The Value of Off-Street Parking
10th April 2023
10th April 2023
With the number of cars on the road increasing every year, space is at a premium and the value of off-street parking is on the rise. At the same time, councils are creating evermore Controlled Parking Zones, so, more often than not, parking on the road means paying for a parking permit. And, with local Authorities’ (LA) budgets seriously over-stretched, those permits are being seen as a soft target for raising additional revenue.
The average permit costs £103.08 per year, but they vary wildly from area to area and the more polluting cars can be considerably more. Islington is the UK’s most expensive local authority, their permits topping out at £860. It’s not just London that is expensive, though, Manchester charges £750pa for a city centre permit and even the Scots can’t escape the extortionate charges, with Edinburgh’s permits costing up to £580pa. Westminster, on the other hand, is surprisingly reasonable, charging between £117.50-£166/year, depending on the car’s engine size.
Local Authorities claim parking permits only exist to protect parking spaces for local residents and/or to improve the air quality. At those kinds of rates, however, there is no doubt they are being used as a stealth tax and many LAs have announced steep price increases this year. In Lambeth, for example, some residents will be hit with a 385% rise and that’s for the low emission vehicles. In Aberdeen, permits have gone up 233%. And, in leafy Surrey, permits were up 60%.
Mind you, off-street parking is not all about avoiding permit fees, it’s also so much more convenient – there’s no daily fight for that elusive parking spot at the end of a long day - you are always guaranteed a space, even in the busiest of roads, which is especially useful when you are unloading your shopping or packing the car for a long journey.
Then there is the growing demand for home charging points. Currently, there are over 1.2 million electric and hybrid cars in the UK and another 448,000 forecasted to be registered in the next 12 months, but just 11,218 on-street chargers (source: ONS). And, in 2030, the sale of new petrol and diesel vehicles will be banned, so, if you can just pull onto your drive and plug-in, it will be a real bonus.
A drive is more secure, too, and can reduce the cost of your car insurance. Even if you don’t use your drive, you can make money from it by renting it out through a company such as Just Park, who claim you can earn up to £200/month in some areas of London.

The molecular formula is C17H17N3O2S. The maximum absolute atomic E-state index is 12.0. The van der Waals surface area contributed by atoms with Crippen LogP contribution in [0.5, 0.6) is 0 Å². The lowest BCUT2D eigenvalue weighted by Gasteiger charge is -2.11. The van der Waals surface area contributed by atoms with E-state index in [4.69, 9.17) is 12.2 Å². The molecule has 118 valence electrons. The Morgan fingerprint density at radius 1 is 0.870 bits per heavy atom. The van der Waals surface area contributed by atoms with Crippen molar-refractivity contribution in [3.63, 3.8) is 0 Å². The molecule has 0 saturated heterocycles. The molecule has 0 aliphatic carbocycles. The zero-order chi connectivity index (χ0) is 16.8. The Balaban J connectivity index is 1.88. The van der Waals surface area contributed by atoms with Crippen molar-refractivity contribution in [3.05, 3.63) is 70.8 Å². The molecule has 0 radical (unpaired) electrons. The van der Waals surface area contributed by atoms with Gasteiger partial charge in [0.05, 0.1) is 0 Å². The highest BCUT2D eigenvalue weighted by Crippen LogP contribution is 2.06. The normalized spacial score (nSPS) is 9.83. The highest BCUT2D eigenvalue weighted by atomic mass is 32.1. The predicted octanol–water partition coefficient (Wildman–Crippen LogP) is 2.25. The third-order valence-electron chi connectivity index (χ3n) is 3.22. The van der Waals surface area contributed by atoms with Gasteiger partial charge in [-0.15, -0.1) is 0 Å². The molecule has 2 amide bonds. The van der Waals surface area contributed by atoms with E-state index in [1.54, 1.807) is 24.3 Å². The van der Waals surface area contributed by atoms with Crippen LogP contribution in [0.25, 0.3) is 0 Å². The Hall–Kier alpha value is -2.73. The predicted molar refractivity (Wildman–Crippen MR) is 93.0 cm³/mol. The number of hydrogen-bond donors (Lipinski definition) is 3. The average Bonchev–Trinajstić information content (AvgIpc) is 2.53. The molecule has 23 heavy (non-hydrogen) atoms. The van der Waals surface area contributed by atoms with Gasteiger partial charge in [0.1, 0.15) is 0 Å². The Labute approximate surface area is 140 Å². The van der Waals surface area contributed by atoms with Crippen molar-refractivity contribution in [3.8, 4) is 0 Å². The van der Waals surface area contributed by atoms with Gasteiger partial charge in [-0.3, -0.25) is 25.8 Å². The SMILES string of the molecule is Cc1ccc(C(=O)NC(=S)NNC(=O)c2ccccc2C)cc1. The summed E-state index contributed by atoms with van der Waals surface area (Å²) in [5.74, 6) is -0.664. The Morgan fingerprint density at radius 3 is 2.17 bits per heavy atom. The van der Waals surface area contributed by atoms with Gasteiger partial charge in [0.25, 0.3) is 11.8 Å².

Okay, with so many advantages, how much is off street parking actually worth? It depends on the area and the general availability of parking nearby, but research by Direct Line Insurance shows it is adds a 5% premium to new build properties (an average of £12,500). Another survey, this one by Virgin Money, suggests it adds just under 10% (£25,000) to the value of an average home. That is close to double the added value you might get from, say, updating a kitchen or adding a bathroom.
It means if you’ve got a decent sized front garden, it may be worth considering converting it into off-street parking. You will need to obtain planning permission to get a drop kerb put in, although around 30% are refused permission every year, mostly because the property is on a bend or the view of the road is impaired in some way. Your Local Authority will also charge you for putting it in - in some cases, a considerable amount of money, although the average is around £800 to £1,200. There’s also an application fee of between £70 and £100. If you are granted permission, you will then have to ensure that the materials you use are sufficiently robust to take the weight of a car and that, if its surface is non-porous, you will need to obtain planning permission. Then build costs are, typically, £30-£50/sqm block paving (one of the most common types) and tarmac, surprisingly, is a more expensive option at £50-£100/sqm.
You won’t be surprised to learn that, with all those benefits, it is an extremely popular alteration - applications have doubled over the last 20 years and, no doubt, the value of it will keep on rising.